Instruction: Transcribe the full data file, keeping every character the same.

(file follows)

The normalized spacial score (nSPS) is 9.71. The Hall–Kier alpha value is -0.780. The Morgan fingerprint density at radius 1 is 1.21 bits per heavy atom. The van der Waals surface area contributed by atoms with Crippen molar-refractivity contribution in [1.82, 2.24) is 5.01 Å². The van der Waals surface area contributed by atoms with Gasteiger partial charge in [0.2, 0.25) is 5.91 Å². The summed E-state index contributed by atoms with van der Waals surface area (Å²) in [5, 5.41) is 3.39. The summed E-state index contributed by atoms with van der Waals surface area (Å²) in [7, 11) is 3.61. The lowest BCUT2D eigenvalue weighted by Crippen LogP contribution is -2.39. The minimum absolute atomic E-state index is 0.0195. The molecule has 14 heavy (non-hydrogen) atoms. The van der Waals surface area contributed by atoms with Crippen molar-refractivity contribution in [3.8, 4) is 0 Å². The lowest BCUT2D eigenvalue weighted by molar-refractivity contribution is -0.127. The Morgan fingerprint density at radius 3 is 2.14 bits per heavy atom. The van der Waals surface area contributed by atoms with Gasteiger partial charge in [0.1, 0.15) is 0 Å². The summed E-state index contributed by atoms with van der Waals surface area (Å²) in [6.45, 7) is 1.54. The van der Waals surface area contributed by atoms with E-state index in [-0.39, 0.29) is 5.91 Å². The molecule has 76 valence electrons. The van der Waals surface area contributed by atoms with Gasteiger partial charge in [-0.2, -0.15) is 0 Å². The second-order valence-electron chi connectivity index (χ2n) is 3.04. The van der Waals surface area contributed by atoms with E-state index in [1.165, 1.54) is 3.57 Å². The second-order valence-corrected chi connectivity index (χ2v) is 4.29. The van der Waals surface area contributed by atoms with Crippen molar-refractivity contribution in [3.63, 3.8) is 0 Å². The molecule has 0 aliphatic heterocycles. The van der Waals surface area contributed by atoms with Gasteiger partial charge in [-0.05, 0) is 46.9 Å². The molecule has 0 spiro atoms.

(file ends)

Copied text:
The normalized spacial score (nSPS) is 9.71. The Hall–Kier alpha value is -0.780. The Morgan fingerprint density at radius 1 is 1.21 bits per heavy atom. The van der Waals surface area contributed by atoms with Crippen molar-refractivity contribution in [1.82, 2.24) is 5.01 Å². The van der Waals surface area contributed by atoms with Gasteiger partial charge in [0.2, 0.25) is 5.91 Å². The summed E-state index contributed by atoms with van der Waals surface area (Å²) in [5, 5.41) is 3.39. The summed E-state index contributed by atoms with van der Waals surface area (Å²) in [7, 11) is 3.61. The lowest BCUT2D eigenvalue weighted by Crippen LogP contribution is -2.39. The minimum absolute atomic E-state index is 0.0195. The molecule has 14 heavy (non-hydrogen) atoms. The van der Waals surface area contributed by atoms with Crippen molar-refractivity contribution in [3.8, 4) is 0 Å². The lowest BCUT2D eigenvalue weighted by molar-refractivity contribution is -0.127. The Morgan fingerprint density at radius 3 is 2.14 bits per heavy atom. The van der Waals surface area contributed by atoms with Gasteiger partial charge in [0.1, 0.15) is 0 Å². The summed E-state index contributed by atoms with van der Waals surface area (Å²) in [6.45, 7) is 1.54. The van der Waals surface area contributed by atoms with E-state index in [-0.39, 0.29) is 5.91 Å². The molecule has 76 valence electrons. The van der Waals surface area contributed by atoms with Gasteiger partial charge in [-0.2, -0.15) is 0 Å². The second-order valence-electron chi connectivity index (χ2n) is 3.04. The van der Waals surface area contributed by atoms with E-state index in [1.165, 1.54) is 3.57 Å². The second-order valence-corrected chi connectivity index (χ2v) is 4.29. The van der Waals surface area contributed by atoms with Crippen molar-refractivity contribution in [3.63, 3.8) is 0 Å². The molecule has 0 aliphatic heterocycles. The van der Waals surface area contributed by atoms with Gasteiger partial charge in [-0.05, 0) is 46.9 Å². The molecule has 0 spiro atoms.